Silene undulata is a sticky, glandular, perennial herb up to 60 cm tall. The opposite spatula-shaped basal leaves are up to 15 cm long and the smaller lance-shaped leaves on the stem up to 8 cm long. The flowers at the tip of the stems are glandular and sticky. The spreading petals are white or pinkish. Anthers are on slender paired filaments. The narrow ovary is oblong-ovoid, 1-locular, on a hairy stalk up to 7·5 mm long; the styles, 1,5 cm long, are slender and papillate along one side. The capsule, up to 1.8 cm long, opens by recurved valves at the tip. Seeds are almost black and kidney-shaped with flattened sides.
The white, narrowly tubular flowers, with their nectar difficult to reach, develop their fragrance late in the day. All these characteristics are typical of flowers pollinated by night-flying insects with a long proboscis, such as hawk moths.
Silene undulata is native to the Eastern Cape, it is also found on damp slopes and flats in Southern and tropical Africa.
Some Interesting Information:
Plants have been used worldwide for thousands of years by diviners and shaman to induce states of lucid dreaming in order to receive divinatory messages. Such sacred plants are classified as oneirogens, from the Greek oneiros meaning dream, and gen meaning to create.
For amaXhosa people dreams are considered to be a means of direct communication between the living and the ancestors, and dreams are closely integrated into traditional healing practices. Good dreams are considered to be those directly connected with the ancestors while bad dreams as being sent by someone who wishes to harm the dreamer.
A number of plants, collectively called izilawu and singly as ubulawu, are used in various ways to facilitate communication with the ancestors (iminyanya – referred to as shades in early literature), most often but not exclusively, during religious rituals. Ritual purity is essential for communication with the ancestors and can be achieved by washing yourself with ubulawu plants. The foam-producing roots are crushed or grated, added to a billycan of cold water, and whisked rapidly using a forked stick that, according to custom is carved from a wild olive branch, until a head of frothy white foam is produced. Close attention is paid to the way the ubulawu foams. A lack of foam is interpreted as either incorrect timing for the ritual or the disapproval of the ancestors. This foam, called isilawu , is used as a face- and body-wash or ingested.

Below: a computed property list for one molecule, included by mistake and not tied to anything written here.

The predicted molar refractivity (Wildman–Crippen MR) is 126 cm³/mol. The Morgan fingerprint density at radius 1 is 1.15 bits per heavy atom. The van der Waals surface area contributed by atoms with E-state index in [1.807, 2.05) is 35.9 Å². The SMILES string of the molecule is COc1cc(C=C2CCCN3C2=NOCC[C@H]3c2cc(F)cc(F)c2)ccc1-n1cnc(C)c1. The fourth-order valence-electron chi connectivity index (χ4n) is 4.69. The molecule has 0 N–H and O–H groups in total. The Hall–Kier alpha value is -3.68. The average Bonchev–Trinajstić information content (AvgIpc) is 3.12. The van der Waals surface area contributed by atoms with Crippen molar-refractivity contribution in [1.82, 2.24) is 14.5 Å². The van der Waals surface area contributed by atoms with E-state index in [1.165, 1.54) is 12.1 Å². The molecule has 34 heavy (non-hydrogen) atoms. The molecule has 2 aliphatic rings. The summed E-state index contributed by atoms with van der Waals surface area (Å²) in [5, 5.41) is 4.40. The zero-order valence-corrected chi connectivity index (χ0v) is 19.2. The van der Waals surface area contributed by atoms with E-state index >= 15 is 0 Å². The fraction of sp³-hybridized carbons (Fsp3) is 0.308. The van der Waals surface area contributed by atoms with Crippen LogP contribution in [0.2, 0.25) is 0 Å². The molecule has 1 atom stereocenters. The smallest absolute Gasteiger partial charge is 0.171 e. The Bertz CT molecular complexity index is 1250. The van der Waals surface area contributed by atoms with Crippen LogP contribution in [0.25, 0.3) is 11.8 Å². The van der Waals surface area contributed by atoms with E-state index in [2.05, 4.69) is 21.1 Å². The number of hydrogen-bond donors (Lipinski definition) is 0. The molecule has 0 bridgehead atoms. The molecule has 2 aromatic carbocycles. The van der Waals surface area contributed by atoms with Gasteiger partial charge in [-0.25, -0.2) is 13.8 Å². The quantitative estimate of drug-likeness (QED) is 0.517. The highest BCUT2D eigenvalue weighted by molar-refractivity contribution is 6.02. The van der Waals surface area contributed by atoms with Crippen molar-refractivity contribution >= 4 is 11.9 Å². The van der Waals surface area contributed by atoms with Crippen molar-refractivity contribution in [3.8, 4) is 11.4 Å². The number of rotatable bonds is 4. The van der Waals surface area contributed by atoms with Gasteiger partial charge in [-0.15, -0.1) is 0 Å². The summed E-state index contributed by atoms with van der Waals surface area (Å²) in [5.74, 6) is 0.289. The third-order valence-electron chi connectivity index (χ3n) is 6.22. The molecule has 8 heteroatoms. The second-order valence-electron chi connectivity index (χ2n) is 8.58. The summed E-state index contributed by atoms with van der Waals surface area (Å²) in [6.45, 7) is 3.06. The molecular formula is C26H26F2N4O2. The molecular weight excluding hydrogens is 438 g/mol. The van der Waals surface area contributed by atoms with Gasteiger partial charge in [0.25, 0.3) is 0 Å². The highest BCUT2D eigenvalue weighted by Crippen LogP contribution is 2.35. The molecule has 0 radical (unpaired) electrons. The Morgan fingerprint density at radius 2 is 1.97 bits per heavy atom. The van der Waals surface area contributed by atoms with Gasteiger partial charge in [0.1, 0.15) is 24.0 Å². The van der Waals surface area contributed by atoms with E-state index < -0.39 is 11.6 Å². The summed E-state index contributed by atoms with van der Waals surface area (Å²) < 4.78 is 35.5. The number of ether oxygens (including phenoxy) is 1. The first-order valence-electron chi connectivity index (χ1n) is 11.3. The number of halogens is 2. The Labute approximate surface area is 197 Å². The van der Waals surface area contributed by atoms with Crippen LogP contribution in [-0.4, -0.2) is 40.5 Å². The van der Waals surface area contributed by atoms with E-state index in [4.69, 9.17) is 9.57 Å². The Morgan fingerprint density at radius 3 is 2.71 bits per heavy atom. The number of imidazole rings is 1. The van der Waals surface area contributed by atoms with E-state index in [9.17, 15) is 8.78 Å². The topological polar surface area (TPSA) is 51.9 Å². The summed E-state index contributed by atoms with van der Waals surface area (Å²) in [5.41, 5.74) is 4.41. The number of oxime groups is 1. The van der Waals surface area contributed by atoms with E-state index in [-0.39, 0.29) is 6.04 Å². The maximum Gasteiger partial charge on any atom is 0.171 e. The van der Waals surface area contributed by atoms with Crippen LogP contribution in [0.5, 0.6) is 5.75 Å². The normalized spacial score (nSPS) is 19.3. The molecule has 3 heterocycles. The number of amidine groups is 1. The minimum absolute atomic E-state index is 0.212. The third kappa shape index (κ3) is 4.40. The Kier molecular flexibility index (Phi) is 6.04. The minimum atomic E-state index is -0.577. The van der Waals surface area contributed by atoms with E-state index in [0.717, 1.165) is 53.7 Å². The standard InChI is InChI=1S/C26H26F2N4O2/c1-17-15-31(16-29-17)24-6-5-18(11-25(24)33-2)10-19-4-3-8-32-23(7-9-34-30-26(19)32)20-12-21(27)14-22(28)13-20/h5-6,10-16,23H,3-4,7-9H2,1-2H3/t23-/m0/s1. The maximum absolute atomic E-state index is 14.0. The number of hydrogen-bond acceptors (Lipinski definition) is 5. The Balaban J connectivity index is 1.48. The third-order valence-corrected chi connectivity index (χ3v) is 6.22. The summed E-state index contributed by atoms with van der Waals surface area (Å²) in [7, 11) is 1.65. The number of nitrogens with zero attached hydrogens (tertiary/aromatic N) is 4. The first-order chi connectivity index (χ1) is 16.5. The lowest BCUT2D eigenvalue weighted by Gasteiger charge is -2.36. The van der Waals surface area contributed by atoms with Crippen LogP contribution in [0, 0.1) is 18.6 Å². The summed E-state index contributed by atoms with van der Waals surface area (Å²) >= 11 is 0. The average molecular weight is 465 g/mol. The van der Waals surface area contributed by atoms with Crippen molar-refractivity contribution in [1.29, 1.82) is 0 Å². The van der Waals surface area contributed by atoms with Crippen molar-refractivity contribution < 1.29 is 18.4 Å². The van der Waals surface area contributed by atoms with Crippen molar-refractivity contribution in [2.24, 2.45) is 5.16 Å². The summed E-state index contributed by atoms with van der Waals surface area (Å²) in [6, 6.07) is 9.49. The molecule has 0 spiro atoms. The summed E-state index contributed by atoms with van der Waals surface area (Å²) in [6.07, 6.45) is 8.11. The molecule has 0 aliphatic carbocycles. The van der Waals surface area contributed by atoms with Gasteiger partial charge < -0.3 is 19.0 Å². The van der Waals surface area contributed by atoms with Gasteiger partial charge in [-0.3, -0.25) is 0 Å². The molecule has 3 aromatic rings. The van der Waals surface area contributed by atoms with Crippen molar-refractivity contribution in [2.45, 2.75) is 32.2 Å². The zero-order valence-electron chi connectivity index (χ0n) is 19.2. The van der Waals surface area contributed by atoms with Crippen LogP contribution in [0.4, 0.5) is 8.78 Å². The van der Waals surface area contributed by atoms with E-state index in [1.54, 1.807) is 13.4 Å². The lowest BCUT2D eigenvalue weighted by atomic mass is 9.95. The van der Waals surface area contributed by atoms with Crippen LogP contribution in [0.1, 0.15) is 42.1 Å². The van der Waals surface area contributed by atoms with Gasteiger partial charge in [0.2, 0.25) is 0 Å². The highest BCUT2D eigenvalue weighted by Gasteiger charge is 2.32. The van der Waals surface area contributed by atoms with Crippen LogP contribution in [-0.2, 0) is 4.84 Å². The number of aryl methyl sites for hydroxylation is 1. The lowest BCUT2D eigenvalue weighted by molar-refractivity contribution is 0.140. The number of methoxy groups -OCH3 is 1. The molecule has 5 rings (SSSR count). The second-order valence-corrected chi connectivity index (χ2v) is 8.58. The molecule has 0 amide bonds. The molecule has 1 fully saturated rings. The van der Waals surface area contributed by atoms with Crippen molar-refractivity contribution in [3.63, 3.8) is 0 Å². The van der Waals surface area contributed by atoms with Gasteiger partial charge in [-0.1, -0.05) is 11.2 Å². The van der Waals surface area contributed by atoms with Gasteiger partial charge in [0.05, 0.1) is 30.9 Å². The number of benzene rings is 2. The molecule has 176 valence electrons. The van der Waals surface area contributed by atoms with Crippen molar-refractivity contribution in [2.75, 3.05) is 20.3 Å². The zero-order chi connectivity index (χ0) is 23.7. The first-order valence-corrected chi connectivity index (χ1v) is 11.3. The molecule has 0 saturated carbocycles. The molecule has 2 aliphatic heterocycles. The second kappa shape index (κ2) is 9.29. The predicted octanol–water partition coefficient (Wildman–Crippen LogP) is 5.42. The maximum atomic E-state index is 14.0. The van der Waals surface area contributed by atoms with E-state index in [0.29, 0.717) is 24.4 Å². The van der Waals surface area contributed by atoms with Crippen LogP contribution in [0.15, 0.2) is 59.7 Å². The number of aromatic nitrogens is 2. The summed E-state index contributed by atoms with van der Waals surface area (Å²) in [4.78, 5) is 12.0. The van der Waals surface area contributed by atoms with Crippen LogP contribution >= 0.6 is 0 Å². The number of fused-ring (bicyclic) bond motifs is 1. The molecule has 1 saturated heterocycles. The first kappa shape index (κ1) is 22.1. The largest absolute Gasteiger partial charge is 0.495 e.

The word ubulawu derives from the verb ukulawula meaning (in everyday use) to give instructions, but in this sense ukulawula means to ‘tell of your dreams in which you have received instructions from the ancestors’. The word is believed to have come from the Khoekhoen word laula , meaning to apologize. The white color of isilawu is said to indicate that the medicine is clean and pure.
A number of anthropological studies have been undertaken towards a better understanding of the use of Silene undulata in the Eastern Cape.
Silene undulata is the most commonly used ubulawu plant in the Eastern Cape. The roots are harvested from wild populations and sold at informal street markets and iikemisti ( muthi shops). The trade of this species and many others has raised concern over their sustainable use and conservation status.
- Location: West Coast National Park, Langebaan, Western Cape, South Africa
- Date Taken: 2020-08-22
- Camera: Canon EOS 7D Mark II
- Lens: Canon Zoom Lens EF-S 18-200 mm 3-5.6 IS
- Exposure Program: Manual
- Image Quality: RAW
- F-Stop: f/7.1
- Exposure Time: 1/320 sec
- ISO Speed: ISO-200
- Focal Length: 190 mm
- Metering Mode: Spot Metering
- Post Processing: Adobe Photoshop CS6
- Photographer: Coreen Kuhn
- Information: PlantZAfrica.com
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